Statistics relating to bankruptcy filings can be of interest for a variety of reasons. For one thing, they can serve as a barometer of economic health, at least to an extent. Bankruptcy statistics can also tell you a bit about the type of people who file for bankruptcy, the reasons they file, and the type of relief they are seeking.
According to Wisconsin state court records, the number of bankruptcy filings in 2015 was down 11 percent from 2014 and the lowest it has been in eight years. Reasons cited for the improvement include decreasing unemployment and stricter credit requirements. As we pointed out in a recent article on this topic, though, stricter credit standards have corresponded to an increase in predatory lending, which can present serious credit problems for those who are victimized.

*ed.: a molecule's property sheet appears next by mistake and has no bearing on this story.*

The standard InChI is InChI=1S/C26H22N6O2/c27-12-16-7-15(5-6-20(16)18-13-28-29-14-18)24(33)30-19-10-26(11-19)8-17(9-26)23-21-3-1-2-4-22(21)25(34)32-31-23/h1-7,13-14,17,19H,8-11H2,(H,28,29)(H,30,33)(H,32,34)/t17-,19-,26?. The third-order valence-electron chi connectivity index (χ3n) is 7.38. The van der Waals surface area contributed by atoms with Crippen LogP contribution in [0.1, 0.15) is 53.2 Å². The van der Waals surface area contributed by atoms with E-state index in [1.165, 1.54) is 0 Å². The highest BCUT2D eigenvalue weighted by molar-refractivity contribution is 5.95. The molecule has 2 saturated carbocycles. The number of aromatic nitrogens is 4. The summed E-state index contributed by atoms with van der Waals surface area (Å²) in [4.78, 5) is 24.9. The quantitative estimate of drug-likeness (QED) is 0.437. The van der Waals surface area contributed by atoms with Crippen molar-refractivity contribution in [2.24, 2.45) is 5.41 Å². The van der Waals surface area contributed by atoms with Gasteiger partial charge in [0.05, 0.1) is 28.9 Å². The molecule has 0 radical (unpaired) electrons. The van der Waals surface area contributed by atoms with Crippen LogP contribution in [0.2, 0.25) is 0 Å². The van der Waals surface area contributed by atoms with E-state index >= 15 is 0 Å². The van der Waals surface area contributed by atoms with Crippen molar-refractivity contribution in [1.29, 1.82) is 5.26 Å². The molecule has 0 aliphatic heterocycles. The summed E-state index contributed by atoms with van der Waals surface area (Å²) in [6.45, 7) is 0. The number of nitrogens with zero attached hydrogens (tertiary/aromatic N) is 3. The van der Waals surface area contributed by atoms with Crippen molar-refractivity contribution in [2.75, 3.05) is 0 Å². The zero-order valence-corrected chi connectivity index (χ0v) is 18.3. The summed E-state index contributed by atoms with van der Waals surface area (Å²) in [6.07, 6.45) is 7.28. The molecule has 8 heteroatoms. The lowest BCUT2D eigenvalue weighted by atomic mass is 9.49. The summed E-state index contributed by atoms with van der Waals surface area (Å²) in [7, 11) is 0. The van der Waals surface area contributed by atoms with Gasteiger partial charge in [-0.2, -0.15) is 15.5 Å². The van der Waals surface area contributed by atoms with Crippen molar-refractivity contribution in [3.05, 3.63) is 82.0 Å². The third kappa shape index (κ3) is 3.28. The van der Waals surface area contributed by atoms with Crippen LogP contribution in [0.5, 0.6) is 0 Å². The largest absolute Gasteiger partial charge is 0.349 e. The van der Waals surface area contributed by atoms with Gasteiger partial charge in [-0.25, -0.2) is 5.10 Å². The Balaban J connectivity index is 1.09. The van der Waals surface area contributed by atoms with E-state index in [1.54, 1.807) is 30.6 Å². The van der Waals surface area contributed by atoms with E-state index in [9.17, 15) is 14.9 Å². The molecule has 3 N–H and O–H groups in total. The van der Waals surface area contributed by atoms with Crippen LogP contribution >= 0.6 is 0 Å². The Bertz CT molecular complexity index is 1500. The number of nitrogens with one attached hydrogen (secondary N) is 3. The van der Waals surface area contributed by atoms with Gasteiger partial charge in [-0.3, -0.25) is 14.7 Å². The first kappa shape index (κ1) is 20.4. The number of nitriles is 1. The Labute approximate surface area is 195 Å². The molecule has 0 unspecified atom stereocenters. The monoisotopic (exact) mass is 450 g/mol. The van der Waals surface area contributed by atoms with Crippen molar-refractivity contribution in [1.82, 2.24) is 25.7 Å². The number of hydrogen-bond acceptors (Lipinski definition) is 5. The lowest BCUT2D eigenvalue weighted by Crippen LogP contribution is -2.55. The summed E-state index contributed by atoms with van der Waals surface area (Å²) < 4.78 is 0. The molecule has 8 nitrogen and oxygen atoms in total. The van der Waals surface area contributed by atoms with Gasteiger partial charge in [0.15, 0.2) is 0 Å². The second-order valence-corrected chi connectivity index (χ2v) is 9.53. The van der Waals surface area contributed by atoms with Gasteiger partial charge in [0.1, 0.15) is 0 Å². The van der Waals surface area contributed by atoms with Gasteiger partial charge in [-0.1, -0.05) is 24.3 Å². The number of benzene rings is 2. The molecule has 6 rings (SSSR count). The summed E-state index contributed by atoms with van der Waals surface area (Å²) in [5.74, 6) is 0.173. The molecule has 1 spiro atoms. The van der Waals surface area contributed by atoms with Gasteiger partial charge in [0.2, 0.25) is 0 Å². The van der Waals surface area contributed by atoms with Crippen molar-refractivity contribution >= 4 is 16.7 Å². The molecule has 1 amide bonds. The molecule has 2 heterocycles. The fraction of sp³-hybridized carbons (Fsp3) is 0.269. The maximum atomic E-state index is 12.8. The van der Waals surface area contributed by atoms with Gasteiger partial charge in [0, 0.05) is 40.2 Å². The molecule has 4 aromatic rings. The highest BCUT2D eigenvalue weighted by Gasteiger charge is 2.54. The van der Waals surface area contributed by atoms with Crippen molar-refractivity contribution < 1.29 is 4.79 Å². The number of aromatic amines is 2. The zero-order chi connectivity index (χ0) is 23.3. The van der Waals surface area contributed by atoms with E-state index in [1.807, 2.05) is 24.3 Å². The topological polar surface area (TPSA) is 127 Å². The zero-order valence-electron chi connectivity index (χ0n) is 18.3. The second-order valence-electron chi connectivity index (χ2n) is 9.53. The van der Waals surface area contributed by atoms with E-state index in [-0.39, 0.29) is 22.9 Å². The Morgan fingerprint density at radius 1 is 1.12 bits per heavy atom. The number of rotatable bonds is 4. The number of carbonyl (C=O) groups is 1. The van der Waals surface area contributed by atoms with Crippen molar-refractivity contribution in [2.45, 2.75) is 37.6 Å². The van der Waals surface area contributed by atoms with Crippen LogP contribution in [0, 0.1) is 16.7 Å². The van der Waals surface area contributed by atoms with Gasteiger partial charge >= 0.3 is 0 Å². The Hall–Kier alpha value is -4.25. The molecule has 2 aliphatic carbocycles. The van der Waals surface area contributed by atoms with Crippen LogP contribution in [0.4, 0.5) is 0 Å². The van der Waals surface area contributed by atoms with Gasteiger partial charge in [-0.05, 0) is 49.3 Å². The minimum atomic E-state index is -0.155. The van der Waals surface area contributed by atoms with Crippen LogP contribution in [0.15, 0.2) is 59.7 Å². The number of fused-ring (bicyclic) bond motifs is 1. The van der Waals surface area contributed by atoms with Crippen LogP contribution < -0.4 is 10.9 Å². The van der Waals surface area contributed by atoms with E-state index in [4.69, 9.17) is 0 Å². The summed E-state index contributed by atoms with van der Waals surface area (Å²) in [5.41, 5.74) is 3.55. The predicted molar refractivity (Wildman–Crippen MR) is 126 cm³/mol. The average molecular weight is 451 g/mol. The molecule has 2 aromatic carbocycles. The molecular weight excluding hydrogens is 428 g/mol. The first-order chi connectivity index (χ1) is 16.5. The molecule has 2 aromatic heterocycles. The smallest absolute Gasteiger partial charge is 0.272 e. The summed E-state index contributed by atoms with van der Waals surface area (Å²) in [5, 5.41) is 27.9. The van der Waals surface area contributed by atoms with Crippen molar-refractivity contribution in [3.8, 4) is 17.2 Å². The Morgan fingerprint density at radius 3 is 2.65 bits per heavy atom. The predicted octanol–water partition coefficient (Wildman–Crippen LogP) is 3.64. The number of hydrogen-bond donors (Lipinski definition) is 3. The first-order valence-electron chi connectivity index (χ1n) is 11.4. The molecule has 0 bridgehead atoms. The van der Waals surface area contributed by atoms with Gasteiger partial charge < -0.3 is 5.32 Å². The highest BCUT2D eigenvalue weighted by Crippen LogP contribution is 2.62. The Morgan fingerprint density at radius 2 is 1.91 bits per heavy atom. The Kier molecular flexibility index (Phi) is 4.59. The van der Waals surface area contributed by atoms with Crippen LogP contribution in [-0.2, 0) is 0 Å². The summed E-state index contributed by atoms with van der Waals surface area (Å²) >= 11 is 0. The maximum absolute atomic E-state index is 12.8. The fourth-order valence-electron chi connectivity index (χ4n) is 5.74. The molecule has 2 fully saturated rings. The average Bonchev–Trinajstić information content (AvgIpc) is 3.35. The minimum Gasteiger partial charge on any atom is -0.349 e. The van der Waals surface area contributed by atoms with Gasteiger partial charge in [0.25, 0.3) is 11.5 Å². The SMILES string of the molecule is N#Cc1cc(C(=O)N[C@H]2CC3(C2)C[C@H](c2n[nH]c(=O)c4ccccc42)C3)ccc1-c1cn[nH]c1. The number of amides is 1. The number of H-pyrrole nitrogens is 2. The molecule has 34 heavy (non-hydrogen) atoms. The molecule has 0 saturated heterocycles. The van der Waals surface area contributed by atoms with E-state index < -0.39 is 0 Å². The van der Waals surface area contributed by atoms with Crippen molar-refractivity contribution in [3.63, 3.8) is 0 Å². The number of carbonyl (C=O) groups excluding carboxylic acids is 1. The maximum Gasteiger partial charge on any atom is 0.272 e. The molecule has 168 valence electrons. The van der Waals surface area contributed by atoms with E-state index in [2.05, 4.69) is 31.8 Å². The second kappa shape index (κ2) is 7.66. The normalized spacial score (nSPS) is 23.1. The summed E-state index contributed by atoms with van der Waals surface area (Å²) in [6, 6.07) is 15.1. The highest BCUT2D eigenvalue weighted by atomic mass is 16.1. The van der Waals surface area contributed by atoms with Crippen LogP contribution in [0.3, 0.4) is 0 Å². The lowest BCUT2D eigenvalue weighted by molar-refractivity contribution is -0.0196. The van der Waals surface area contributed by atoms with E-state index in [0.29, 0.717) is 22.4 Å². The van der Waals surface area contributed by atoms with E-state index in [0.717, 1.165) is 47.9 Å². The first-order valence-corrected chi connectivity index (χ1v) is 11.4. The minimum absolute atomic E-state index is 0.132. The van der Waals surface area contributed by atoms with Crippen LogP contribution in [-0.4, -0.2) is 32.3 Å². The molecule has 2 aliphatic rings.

Like much of the rest of the country, the number of bankruptcy filings in Wisconsin naturally rose after 2007, peaking at nearly 30,000 in 2010, after which time there has been a regular decrease in filings. Divorce, job loss and medical crisis are commonly cited reasons for bankruptcy filings.
One interesting point to note is that the majority of bankruptcy filings in the years of the recession were Chapter 7 filings. As some readers may be aware, Chapter 7 bankruptcy contrasts with Chapter 13 bankruptcy in that the aim of the former is to provide the debtor relief by liquidating nonexempt assets and using the proceeds to pay off creditors.
For an individual debtor, determining the appropriate form of personal bankruptcy to file for isn’t always a decision that can be made easily. Both Chapter 13 bankruptcy and Chapter 7 bankruptcy have different requirements, goals, and outcomes. Making the right decision is important in order to ensure optimal debt relief. In our next post, we’ll look at some of the considerations that should come into play when making a decision about the form of personal bankruptcy for which a debtor should file.